In December, Trump told a conservative media outlet that he would support the so-called "First Amendment Defense Act," a bill that would prevent the federal government from taking action against people who believe marriage is between one man and one woman or that "sexual relations are properly reserved for marriage." Critics say that the bill would allow federal employees to discriminate against same-sex couples, unmarried parents, single parents, or even cohabitating couples.
Trump needs to clarify his stance on this issue.
Clinton, for her part, has said that supports the Equality Act, a bill that would add sexual orientation and gender identity to the nation's federal anti-discrimination laws and includes a section that says, "The Religious Freedom Restoration Act of 1993 shall not provide a claim concerning, or a defense to a claim under, a covered title, or provide a basis for challenging the application or enforcement of a covered title." This would prevent the use of RFRA to carve out exemptions to the Civil Rights Act, Fair Housing Act, and other federal anti-discrimination laws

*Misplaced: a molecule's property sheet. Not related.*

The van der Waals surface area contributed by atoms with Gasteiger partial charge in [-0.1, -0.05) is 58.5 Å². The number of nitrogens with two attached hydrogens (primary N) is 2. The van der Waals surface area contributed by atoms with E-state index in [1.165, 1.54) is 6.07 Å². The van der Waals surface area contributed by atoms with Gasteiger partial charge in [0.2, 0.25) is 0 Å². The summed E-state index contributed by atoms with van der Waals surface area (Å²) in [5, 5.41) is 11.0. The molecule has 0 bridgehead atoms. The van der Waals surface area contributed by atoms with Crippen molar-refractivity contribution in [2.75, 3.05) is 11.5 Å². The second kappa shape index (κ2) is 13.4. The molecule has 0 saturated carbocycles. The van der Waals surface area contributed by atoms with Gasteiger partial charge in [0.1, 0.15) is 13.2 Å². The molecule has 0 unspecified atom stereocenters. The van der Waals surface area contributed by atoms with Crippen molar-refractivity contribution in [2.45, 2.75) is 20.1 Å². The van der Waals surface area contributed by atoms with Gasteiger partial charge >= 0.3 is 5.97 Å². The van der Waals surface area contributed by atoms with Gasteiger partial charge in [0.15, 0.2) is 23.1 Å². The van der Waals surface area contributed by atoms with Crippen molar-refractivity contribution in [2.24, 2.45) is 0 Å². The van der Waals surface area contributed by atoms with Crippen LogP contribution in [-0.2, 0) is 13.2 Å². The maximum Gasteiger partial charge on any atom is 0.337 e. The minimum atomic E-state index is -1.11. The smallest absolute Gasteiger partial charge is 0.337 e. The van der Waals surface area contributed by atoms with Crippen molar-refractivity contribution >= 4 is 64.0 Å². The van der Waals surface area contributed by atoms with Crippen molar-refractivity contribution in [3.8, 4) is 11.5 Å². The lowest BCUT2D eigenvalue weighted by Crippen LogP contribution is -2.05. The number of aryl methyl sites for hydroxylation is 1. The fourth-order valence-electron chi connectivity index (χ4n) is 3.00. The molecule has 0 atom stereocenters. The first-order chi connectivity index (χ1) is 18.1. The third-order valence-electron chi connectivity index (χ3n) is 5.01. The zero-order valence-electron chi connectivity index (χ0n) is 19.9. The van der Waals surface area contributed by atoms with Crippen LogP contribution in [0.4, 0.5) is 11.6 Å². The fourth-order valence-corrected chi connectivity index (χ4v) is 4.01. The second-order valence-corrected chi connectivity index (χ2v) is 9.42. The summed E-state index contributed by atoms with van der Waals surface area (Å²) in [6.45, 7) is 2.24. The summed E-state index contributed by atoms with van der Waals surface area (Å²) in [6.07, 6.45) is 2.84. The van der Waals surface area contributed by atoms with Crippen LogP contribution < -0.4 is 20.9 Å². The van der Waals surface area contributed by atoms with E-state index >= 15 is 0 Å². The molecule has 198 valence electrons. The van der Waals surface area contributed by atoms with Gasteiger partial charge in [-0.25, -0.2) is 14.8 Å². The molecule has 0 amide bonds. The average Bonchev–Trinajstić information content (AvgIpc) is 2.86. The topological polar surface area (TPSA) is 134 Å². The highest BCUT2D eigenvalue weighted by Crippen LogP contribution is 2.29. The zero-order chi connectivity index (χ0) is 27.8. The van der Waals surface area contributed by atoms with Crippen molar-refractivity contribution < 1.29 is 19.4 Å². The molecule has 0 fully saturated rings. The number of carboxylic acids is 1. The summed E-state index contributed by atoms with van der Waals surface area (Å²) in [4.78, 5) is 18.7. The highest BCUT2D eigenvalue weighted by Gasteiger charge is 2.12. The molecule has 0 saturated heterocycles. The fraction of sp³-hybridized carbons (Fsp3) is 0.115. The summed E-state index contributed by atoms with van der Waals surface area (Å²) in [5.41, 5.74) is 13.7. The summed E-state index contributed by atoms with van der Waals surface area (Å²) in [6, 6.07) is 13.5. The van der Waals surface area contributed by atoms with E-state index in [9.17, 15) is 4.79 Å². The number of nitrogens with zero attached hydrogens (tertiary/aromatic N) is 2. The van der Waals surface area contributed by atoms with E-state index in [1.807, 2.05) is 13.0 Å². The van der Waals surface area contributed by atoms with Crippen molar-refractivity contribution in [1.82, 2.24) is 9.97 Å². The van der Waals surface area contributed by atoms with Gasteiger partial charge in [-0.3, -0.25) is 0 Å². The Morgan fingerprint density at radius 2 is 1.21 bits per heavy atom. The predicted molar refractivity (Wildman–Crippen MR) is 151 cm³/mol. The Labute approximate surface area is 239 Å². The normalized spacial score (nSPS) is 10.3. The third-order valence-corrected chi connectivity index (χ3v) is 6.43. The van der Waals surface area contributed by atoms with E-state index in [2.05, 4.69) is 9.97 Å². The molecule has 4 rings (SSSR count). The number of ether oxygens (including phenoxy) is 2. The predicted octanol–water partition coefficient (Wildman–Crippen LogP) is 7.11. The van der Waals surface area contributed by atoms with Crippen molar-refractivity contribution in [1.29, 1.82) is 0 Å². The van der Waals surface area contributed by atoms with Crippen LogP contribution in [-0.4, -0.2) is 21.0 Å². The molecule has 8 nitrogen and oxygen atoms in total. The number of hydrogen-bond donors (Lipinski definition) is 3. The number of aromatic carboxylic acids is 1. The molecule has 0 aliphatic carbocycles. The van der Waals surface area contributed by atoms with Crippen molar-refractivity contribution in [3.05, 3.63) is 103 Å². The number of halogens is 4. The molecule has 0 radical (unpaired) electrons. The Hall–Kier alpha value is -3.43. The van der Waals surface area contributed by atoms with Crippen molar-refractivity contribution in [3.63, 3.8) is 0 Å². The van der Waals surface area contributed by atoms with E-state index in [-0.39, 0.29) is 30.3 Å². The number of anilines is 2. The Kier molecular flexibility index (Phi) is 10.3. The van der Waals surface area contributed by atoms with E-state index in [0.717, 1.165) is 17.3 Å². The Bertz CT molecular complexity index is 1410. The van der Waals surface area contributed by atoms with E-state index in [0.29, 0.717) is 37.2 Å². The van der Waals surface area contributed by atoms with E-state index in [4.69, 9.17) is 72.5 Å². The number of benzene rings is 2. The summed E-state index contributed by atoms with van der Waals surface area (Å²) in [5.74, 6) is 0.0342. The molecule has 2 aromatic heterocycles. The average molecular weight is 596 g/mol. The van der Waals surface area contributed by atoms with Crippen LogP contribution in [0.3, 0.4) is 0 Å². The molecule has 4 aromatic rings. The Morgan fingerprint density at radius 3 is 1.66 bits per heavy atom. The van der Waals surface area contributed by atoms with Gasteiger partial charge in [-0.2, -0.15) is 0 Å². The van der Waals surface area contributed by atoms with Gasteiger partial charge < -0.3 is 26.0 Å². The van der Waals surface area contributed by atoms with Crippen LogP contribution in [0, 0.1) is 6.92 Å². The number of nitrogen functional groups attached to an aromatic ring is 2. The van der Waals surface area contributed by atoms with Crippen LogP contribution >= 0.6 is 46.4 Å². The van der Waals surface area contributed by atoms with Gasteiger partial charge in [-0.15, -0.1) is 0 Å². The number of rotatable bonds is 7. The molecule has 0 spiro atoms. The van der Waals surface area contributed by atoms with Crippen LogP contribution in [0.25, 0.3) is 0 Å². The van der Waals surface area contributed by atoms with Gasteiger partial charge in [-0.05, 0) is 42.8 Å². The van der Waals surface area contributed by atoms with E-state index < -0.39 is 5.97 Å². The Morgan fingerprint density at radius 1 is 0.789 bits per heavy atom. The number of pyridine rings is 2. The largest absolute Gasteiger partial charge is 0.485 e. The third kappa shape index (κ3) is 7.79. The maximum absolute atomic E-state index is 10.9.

We would, however, like Clinton to explicitly say that religious exemptions have no place in civil rights and public accommodation laws.
2. What role should religion play in our government?
Earlier this month, Hillary Clinton told an audience at the National Baptist Convention that the next president of the United States should be "a praying person" and that the nation needs "a president who will pray with you and for you."